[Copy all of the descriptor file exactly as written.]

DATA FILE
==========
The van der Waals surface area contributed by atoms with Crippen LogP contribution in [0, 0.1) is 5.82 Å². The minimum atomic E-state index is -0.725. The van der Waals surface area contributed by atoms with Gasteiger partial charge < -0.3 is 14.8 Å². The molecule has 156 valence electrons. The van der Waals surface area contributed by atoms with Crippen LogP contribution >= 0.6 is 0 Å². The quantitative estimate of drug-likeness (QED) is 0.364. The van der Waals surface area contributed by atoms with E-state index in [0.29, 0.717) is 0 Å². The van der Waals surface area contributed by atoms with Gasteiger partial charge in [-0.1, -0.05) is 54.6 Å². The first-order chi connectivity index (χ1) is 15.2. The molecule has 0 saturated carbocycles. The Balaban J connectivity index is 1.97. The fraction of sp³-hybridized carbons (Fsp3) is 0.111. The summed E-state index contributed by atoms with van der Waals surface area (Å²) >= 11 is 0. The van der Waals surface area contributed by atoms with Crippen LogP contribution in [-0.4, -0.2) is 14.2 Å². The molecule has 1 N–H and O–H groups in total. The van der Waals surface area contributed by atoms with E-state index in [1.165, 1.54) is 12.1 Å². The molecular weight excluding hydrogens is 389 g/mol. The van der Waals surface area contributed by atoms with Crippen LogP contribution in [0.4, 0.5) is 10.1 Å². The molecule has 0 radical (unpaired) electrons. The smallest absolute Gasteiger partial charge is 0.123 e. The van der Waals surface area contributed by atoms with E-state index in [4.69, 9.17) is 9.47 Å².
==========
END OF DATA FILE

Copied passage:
The van der Waals surface area contributed by atoms with Crippen LogP contribution in [0, 0.1) is 5.82 Å². The minimum atomic E-state index is -0.725. The van der Waals surface area contributed by atoms with Gasteiger partial charge < -0.3 is 14.8 Å². The molecule has 156 valence electrons. The van der Waals surface area contributed by atoms with Crippen LogP contribution >= 0.6 is 0 Å². The quantitative estimate of drug-likeness (QED) is 0.364. The van der Waals surface area contributed by atoms with E-state index in [0.29, 0.717) is 0 Å². The van der Waals surface area contributed by atoms with Gasteiger partial charge in [-0.1, -0.05) is 54.6 Å². The first-order chi connectivity index (χ1) is 15.2. The molecule has 0 saturated carbocycles. The Balaban J connectivity index is 1.97. The fraction of sp³-hybridized carbons (Fsp3) is 0.111. The summed E-state index contributed by atoms with van der Waals surface area (Å²) >= 11 is 0. The van der Waals surface area contributed by atoms with Crippen LogP contribution in [-0.4, -0.2) is 14.2 Å². The molecule has 1 N–H and O–H groups in total. The van der Waals surface area contributed by atoms with E-state index in [1.165, 1.54) is 12.1 Å². The molecular weight excluding hydrogens is 389 g/mol. The van der Waals surface area contributed by atoms with Crippen LogP contribution in [0.4, 0.5) is 10.1 Å². The molecule has 0 radical (unpaired) electrons. The smallest absolute Gasteiger partial charge is 0.123 e. The van der Waals surface area contributed by atoms with E-state index in [4.69, 9.17) is 9.47 Å².